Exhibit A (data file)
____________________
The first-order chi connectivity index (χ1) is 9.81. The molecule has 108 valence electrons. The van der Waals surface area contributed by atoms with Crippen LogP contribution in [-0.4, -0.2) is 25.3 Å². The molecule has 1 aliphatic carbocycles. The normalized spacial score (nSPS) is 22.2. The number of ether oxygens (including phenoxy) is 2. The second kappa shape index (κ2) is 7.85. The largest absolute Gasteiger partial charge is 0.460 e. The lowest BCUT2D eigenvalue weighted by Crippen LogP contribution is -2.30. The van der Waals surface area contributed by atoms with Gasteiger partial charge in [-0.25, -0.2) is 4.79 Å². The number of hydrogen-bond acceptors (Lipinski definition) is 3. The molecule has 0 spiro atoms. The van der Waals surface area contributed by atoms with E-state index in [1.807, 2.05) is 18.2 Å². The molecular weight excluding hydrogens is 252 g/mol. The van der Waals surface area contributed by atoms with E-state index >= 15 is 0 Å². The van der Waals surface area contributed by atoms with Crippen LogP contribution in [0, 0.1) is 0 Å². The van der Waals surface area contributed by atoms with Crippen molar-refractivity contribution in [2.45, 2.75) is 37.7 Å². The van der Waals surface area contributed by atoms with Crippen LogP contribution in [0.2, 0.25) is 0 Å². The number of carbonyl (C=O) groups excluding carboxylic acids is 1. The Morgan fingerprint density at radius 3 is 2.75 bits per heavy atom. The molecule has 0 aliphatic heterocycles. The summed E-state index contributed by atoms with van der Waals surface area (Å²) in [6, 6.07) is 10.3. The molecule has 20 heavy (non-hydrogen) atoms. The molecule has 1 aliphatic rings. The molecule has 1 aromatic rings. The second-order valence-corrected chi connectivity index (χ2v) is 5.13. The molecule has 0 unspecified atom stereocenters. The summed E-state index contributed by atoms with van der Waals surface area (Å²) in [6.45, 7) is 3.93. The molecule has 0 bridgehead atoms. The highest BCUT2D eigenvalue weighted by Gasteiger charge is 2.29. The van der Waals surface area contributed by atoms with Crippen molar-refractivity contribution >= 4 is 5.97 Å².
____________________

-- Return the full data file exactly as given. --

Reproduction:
The first-order chi connectivity index (χ1) is 9.81. The molecule has 108 valence electrons. The van der Waals surface area contributed by atoms with Crippen LogP contribution in [-0.4, -0.2) is 25.3 Å². The molecule has 1 aliphatic carbocycles. The normalized spacial score (nSPS) is 22.2. The number of ether oxygens (including phenoxy) is 2. The second kappa shape index (κ2) is 7.85. The largest absolute Gasteiger partial charge is 0.460 e. The lowest BCUT2D eigenvalue weighted by Crippen LogP contribution is -2.30. The van der Waals surface area contributed by atoms with Gasteiger partial charge in [-0.25, -0.2) is 4.79 Å². The number of hydrogen-bond acceptors (Lipinski definition) is 3. The molecule has 0 spiro atoms. The van der Waals surface area contributed by atoms with E-state index in [1.807, 2.05) is 18.2 Å². The molecular weight excluding hydrogens is 252 g/mol. The van der Waals surface area contributed by atoms with E-state index >= 15 is 0 Å². The van der Waals surface area contributed by atoms with Crippen LogP contribution in [0, 0.1) is 0 Å². The van der Waals surface area contributed by atoms with Crippen molar-refractivity contribution in [2.45, 2.75) is 37.7 Å². The van der Waals surface area contributed by atoms with Crippen LogP contribution in [0.2, 0.25) is 0 Å². The number of carbonyl (C=O) groups excluding carboxylic acids is 1. The Morgan fingerprint density at radius 3 is 2.75 bits per heavy atom. The molecule has 0 aliphatic heterocycles. The summed E-state index contributed by atoms with van der Waals surface area (Å²) in [6, 6.07) is 10.3. The molecule has 20 heavy (non-hydrogen) atoms. The molecule has 1 aliphatic rings. The molecule has 1 aromatic rings. The second-order valence-corrected chi connectivity index (χ2v) is 5.13. The molecule has 0 unspecified atom stereocenters. The summed E-state index contributed by atoms with van der Waals surface area (Å²) in [6.45, 7) is 3.93. The molecule has 0 bridgehead atoms. The highest BCUT2D eigenvalue weighted by Gasteiger charge is 2.29. The van der Waals surface area contributed by atoms with Crippen molar-refractivity contribution >= 4 is 5.97 Å².